- Up to $2,194 per day penalty assessed to the plan administrator
- $150 per day per annual report filing penalty (up to a maximum of $50,000) for a deficient auditor report
- $100 per day per annual report filing penalty (up to a maximum of $36,500) for a report filing containing deficient financial information
- $10 daily penalty for failure to answer a question on Form 5500 (up to a maximum of $3,650)
Areas Covered in an Employee Benefit Plan Audit
Now that we’ve covered the basics of employee benefit plan audits, we’ll dive into the specific areas that an audit will cover. According to the AICPA, an EBP audit considers financial statements that cover the following areas:
- Benefit payments
- Contributions from the employee and employer
- Participant data
- Plan investments and investment income (for full-scope audits)
- Liabilities and plan obligations
- Participant allocations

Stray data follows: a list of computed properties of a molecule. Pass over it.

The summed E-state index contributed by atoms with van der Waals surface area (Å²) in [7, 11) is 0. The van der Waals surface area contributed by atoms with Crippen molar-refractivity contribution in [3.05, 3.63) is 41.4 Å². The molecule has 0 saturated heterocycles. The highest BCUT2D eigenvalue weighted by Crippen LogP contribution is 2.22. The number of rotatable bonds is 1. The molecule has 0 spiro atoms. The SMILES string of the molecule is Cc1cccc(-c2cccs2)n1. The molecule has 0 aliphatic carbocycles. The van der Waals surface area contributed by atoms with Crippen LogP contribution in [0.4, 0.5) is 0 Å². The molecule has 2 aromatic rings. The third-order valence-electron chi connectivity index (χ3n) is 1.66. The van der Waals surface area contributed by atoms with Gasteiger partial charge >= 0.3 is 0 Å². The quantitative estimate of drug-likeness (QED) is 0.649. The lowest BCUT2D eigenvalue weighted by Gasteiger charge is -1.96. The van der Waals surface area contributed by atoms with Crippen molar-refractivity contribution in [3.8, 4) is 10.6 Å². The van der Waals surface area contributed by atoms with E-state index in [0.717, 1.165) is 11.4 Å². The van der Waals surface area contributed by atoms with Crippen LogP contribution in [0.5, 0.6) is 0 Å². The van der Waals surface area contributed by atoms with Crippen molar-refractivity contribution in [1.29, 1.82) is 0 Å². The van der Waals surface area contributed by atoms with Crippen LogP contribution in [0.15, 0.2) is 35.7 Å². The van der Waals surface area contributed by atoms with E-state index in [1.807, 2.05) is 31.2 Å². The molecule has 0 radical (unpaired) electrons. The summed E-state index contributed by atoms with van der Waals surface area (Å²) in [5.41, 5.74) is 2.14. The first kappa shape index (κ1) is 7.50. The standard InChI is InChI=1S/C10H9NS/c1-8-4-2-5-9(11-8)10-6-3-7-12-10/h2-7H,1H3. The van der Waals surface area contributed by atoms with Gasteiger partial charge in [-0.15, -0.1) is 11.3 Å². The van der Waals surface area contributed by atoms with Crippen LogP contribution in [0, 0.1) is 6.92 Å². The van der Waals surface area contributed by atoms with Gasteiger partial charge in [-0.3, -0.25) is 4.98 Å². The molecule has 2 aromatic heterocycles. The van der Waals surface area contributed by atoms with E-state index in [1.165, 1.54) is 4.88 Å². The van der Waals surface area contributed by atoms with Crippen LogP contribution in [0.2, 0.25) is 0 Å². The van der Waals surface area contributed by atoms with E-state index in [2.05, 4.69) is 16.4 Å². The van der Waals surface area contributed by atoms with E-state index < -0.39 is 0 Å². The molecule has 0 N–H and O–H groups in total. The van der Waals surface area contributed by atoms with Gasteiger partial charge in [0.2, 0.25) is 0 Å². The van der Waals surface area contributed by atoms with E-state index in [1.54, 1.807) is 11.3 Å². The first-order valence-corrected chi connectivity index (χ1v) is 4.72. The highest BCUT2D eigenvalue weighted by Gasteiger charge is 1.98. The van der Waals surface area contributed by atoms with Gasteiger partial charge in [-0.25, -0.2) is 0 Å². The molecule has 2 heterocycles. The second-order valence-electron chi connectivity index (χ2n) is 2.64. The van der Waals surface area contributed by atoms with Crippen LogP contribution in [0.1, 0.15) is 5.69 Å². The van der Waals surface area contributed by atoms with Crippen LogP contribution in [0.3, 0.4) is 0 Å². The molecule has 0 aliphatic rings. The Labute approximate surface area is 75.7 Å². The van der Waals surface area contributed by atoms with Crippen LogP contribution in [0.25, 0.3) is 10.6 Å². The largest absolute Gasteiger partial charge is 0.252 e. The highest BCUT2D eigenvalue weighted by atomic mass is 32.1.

- Administrative expenses
- Loans to participants
Let’s examine each of these areas in greater detail:
1. Benefit payments
A major focus in an EBP audit is determining whether payments from the plan are made in accordance with related documents and plan provisions. The audit also verifies whether payments are made only to individuals entitled to receive benefits through the EBP plan.
Assessing whether payments are approved and initiated, made from the proper account, made in the correct amount and in the proper period are necessary steps to test the benefits paid from an EBP.
2. Contributions from the employee and employer
Another critical area of an employee benefit plan audit is to determine whether the employer’s and employee’s contributions have been properly recorded, withheld, remitted timely and disclosed in the financial statements. In checking these amounts, the audit also addresses whether uncollected amounts are accounted for in the financial statements.
3. Participant data
Auditors must understand how an employee participates in an employee benefit plan, the proper employee classification, and how contributions are allocated.
An EBP auditor will apply various procedures to verify that all employees have been properly included in the plan. An auditor considers these points while concurrently working on other audit areas and will assess participant data (such as marital status, gender, period of service), payroll data, demographic data, contributions and benefit payments.
4. Investments and investment income